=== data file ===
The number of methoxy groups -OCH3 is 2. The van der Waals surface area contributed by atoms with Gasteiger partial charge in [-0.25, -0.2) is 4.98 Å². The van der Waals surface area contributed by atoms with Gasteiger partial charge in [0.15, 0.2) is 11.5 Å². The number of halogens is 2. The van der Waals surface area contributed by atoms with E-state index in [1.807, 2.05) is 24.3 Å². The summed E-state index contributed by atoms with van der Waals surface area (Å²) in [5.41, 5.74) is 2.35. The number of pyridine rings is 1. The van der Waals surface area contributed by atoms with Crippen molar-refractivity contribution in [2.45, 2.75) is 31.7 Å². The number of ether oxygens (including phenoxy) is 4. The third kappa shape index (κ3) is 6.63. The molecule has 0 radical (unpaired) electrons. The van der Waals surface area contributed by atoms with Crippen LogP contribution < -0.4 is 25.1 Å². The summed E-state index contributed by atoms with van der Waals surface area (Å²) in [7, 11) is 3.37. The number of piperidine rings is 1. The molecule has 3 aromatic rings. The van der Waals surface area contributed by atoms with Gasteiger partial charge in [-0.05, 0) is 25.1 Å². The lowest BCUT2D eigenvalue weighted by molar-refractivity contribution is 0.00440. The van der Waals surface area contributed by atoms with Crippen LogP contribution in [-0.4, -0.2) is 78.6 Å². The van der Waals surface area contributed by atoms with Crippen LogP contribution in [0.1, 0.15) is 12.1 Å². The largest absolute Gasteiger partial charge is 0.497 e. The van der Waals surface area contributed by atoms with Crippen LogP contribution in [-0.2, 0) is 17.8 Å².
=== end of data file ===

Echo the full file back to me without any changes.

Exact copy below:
The number of methoxy groups -OCH3 is 2. The van der Waals surface area contributed by atoms with Gasteiger partial charge in [-0.25, -0.2) is 4.98 Å². The van der Waals surface area contributed by atoms with Gasteiger partial charge in [0.15, 0.2) is 11.5 Å². The number of halogens is 2. The van der Waals surface area contributed by atoms with E-state index in [1.807, 2.05) is 24.3 Å². The summed E-state index contributed by atoms with van der Waals surface area (Å²) in [5.41, 5.74) is 2.35. The number of pyridine rings is 1. The van der Waals surface area contributed by atoms with Crippen molar-refractivity contribution in [2.45, 2.75) is 31.7 Å². The number of ether oxygens (including phenoxy) is 4. The third kappa shape index (κ3) is 6.63. The molecule has 0 radical (unpaired) electrons. The van der Waals surface area contributed by atoms with Crippen LogP contribution < -0.4 is 25.1 Å². The summed E-state index contributed by atoms with van der Waals surface area (Å²) in [7, 11) is 3.37. The number of piperidine rings is 1. The molecule has 3 aromatic rings. The van der Waals surface area contributed by atoms with Gasteiger partial charge in [-0.05, 0) is 25.1 Å². The lowest BCUT2D eigenvalue weighted by molar-refractivity contribution is 0.00440. The van der Waals surface area contributed by atoms with Crippen LogP contribution in [-0.4, -0.2) is 78.6 Å². The van der Waals surface area contributed by atoms with Crippen LogP contribution in [0.1, 0.15) is 12.1 Å². The largest absolute Gasteiger partial charge is 0.497 e. The van der Waals surface area contributed by atoms with Crippen LogP contribution in [-0.2, 0) is 17.8 Å².